Gary Mar's comparative openness to a degree of private delivery of publicly funded health care would benefit Alberta, if he wins on the final ballot in the Alberta Progressive Conservative leadership election on Saturday.
By contrast, Alison Redford, who was in second place on the first ballot on Sept. 17, has been emphatic in her support for publicly delivered and publicly paid-for health care. (Most unfortunately, she has had to interrupt her campaign because of her mother's death this week.)
It is hard to know what to make of Mr. Mar's reported taste for quoting Niccolo Machiavelli, though it is safe to say that he does not endorse the Florentine civil servant-philosopher-historian's advocacy of fraud and cruelty. Of all the candidates in the campaign, he had by far the largest number of Conservative MLAs supporting him on the first round (26) – which is noteworthy evidence of the esteem of his colleagues, though it doubtless also reflects a desire to curry favour with the expected future premier. If so, some will be disappointed, because Mr. Mar has undertaken to form a smaller cabinet, if he wins, which would be a welcome change from the widespread propensity of cabinets to expand.
Mr. Mar's 41-per-cent lead on the first ballot, compared with 19 per cent for Ms. Redford and 15 per cent for Doug Horner, will be difficult to overcome. Ms. Redford, however, is no opportunist, having let it be known that Doug Horner is her second choice – the leadership election on Oct. 1 will consist of a preferential ballot, having the effect of a two-stage vote. Mr. Horner has an admirable depth of experience in business and politics, but he is now a long shot for the leadership.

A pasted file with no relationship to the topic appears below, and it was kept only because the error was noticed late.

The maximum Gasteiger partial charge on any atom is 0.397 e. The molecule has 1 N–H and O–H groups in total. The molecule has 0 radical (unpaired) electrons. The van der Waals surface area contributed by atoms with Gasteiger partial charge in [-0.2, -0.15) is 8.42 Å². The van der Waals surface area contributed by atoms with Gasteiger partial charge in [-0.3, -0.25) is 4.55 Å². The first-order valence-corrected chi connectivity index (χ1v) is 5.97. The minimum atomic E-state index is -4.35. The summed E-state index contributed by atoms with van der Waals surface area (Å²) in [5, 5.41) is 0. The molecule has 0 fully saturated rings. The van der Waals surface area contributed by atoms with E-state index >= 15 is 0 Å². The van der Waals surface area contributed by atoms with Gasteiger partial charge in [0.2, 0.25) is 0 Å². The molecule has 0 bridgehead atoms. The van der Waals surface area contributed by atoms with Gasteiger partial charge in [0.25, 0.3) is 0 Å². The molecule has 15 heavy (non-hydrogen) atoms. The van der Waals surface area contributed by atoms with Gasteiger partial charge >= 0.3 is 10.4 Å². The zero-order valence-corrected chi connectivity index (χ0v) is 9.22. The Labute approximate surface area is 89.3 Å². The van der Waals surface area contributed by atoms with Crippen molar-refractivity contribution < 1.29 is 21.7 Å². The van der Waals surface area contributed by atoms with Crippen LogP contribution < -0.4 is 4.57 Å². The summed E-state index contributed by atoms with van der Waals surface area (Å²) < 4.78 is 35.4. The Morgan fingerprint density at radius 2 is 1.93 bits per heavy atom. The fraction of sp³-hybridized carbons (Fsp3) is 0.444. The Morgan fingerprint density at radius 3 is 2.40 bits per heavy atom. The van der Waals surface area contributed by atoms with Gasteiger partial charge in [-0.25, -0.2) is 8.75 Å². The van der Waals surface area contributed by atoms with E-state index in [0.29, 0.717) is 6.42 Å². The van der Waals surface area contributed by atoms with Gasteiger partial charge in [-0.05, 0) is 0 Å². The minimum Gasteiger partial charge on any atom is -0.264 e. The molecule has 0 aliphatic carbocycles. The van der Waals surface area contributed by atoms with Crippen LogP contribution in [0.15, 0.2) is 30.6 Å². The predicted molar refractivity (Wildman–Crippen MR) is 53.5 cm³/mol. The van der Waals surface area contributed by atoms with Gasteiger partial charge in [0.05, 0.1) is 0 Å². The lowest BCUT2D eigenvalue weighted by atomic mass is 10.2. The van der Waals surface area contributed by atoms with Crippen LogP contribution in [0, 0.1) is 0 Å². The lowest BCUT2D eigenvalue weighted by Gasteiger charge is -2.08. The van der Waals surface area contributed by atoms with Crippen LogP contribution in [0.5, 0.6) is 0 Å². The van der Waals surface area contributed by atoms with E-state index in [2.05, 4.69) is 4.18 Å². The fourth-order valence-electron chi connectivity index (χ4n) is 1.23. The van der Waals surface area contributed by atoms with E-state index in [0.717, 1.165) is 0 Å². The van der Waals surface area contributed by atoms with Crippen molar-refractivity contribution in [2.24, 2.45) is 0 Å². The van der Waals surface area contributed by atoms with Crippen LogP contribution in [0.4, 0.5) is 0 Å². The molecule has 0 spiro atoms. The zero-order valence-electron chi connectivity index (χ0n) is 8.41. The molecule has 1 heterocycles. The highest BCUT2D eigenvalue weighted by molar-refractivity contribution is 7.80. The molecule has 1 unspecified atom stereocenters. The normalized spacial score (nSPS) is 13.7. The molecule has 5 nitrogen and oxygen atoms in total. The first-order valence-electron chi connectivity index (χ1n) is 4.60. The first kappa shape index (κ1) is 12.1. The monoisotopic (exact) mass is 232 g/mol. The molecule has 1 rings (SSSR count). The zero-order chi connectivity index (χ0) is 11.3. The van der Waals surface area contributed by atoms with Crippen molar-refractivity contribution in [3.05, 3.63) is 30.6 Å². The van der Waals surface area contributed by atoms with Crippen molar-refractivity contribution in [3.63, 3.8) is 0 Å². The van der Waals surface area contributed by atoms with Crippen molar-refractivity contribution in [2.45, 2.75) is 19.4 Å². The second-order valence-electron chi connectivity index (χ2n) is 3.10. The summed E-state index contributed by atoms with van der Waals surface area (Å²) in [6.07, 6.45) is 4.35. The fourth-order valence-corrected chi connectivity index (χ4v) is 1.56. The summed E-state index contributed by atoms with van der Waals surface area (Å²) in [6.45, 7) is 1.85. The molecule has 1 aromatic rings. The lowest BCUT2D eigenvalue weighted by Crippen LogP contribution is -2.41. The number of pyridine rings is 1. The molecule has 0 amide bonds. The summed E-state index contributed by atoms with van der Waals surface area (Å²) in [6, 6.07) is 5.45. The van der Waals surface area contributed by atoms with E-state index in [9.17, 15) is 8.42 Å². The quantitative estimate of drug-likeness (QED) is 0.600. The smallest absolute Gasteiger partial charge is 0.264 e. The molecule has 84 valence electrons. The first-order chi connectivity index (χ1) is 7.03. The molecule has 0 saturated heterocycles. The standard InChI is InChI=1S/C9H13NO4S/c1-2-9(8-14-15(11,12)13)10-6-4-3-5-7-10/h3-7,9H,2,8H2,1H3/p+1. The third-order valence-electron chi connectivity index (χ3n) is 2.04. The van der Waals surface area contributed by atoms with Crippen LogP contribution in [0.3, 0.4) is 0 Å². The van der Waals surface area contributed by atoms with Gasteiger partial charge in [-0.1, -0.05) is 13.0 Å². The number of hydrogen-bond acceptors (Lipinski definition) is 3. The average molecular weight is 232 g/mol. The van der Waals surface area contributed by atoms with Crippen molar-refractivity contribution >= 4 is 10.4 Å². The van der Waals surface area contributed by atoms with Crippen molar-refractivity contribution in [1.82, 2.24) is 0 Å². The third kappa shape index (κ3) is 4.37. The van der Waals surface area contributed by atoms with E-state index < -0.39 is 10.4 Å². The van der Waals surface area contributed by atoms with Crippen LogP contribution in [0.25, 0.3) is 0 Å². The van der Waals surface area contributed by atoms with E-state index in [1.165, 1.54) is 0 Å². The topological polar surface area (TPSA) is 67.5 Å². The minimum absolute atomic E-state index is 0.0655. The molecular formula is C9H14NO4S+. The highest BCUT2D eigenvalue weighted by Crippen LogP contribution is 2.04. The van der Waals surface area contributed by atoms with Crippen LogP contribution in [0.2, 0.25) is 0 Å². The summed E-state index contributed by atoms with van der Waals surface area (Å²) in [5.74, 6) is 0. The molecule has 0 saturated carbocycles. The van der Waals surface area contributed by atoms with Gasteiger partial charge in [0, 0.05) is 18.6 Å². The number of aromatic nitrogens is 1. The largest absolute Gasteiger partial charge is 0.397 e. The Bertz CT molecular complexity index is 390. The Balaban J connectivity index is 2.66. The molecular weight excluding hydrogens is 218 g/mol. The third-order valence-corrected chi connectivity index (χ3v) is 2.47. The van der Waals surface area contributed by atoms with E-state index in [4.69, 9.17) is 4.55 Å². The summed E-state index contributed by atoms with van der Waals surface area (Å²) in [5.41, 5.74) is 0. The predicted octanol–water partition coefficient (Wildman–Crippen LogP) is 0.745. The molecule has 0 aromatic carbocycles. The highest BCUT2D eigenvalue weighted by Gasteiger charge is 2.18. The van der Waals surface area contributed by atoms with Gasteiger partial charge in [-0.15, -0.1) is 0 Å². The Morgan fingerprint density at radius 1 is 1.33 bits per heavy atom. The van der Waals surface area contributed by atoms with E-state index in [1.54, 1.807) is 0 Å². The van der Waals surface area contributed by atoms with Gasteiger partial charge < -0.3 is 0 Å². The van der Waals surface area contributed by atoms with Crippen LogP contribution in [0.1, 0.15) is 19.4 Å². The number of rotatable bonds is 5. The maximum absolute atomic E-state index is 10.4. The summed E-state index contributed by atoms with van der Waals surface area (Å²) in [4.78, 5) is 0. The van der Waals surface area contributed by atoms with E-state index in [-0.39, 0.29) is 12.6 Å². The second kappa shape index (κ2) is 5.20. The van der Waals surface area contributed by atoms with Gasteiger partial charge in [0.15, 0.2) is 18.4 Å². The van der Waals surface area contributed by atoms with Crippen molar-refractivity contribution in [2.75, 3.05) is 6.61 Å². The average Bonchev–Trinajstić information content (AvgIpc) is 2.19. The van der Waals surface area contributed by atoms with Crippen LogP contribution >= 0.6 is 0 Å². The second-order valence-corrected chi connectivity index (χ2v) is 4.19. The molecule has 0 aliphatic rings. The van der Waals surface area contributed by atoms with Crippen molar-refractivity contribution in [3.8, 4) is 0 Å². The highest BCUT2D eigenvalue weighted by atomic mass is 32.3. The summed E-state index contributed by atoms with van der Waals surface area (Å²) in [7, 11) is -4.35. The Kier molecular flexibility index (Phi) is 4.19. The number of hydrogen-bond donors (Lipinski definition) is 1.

Within the spectrum of Alberta Conservative politics, Mr. Mar has appeared to be a centrist. Consequently, his non-dogmatic view of medicare surprised some people. It may have helped him to gain the second-ballot support of the two more conservative candidates, Ted Morton and Rick Orman, after the first round. And it may equip him to fend off the challenge of the immoderate Wildrose Party in the next provincial election.
Mr. Mar's extroverted personality (unlike Premier Ed Stelmach's) served him well in his four years as Alberta's envoy in Washington. If he becomes premier, his ability to make his presence felt will be valuable for Alberta, and for Canada. The oil sands and the Keystone XL pipeline plainly need a strong Canadian defender in the United States.